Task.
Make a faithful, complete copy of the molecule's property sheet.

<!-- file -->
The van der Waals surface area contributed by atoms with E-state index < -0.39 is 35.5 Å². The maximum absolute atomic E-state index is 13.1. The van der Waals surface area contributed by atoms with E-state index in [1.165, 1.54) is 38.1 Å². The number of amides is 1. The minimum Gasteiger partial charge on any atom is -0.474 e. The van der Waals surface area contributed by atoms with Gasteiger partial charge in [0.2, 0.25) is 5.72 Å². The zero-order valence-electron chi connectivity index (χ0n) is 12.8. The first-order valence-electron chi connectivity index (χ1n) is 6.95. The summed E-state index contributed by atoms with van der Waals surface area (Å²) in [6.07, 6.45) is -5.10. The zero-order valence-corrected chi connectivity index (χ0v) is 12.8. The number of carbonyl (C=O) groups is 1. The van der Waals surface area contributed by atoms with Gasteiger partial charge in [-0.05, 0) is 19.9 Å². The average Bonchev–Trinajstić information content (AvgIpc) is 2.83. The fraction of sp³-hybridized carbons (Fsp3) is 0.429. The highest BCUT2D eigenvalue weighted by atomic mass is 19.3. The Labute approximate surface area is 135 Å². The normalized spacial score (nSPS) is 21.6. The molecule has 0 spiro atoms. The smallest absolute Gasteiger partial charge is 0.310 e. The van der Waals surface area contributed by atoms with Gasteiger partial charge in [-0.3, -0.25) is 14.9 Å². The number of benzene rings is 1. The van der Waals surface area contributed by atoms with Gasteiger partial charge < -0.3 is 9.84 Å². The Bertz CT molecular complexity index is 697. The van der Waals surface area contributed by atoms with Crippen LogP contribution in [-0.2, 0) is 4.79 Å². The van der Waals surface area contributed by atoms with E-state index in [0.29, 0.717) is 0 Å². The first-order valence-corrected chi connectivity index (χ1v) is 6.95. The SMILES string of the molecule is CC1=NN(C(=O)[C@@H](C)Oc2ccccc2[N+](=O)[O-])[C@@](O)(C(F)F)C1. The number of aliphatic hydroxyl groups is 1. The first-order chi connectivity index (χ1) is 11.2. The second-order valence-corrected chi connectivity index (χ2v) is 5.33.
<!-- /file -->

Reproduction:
The van der Waals surface area contributed by atoms with E-state index < -0.39 is 35.5 Å². The maximum absolute atomic E-state index is 13.1. The van der Waals surface area contributed by atoms with E-state index in [1.165, 1.54) is 38.1 Å². The number of amides is 1. The minimum Gasteiger partial charge on any atom is -0.474 e. The van der Waals surface area contributed by atoms with Gasteiger partial charge in [0.2, 0.25) is 5.72 Å². The zero-order valence-electron chi connectivity index (χ0n) is 12.8. The first-order valence-electron chi connectivity index (χ1n) is 6.95. The summed E-state index contributed by atoms with van der Waals surface area (Å²) in [6.07, 6.45) is -5.10. The zero-order valence-corrected chi connectivity index (χ0v) is 12.8. The number of carbonyl (C=O) groups is 1. The van der Waals surface area contributed by atoms with Gasteiger partial charge in [-0.05, 0) is 19.9 Å². The average Bonchev–Trinajstić information content (AvgIpc) is 2.83. The fraction of sp³-hybridized carbons (Fsp3) is 0.429. The highest BCUT2D eigenvalue weighted by atomic mass is 19.3. The Labute approximate surface area is 135 Å². The normalized spacial score (nSPS) is 21.6. The molecule has 0 spiro atoms. The smallest absolute Gasteiger partial charge is 0.310 e. The van der Waals surface area contributed by atoms with Gasteiger partial charge in [-0.3, -0.25) is 14.9 Å². The number of benzene rings is 1. The van der Waals surface area contributed by atoms with Gasteiger partial charge < -0.3 is 9.84 Å². The Bertz CT molecular complexity index is 697. The van der Waals surface area contributed by atoms with Crippen LogP contribution in [-0.2, 0) is 4.79 Å². The van der Waals surface area contributed by atoms with E-state index in [0.29, 0.717) is 0 Å². The first-order valence-corrected chi connectivity index (χ1v) is 6.95. The SMILES string of the molecule is CC1=NN(C(=O)[C@@H](C)Oc2ccccc2[N+](=O)[O-])[C@@](O)(C(F)F)C1. The number of aliphatic hydroxyl groups is 1. The first-order chi connectivity index (χ1) is 11.2. The second-order valence-corrected chi connectivity index (χ2v) is 5.33.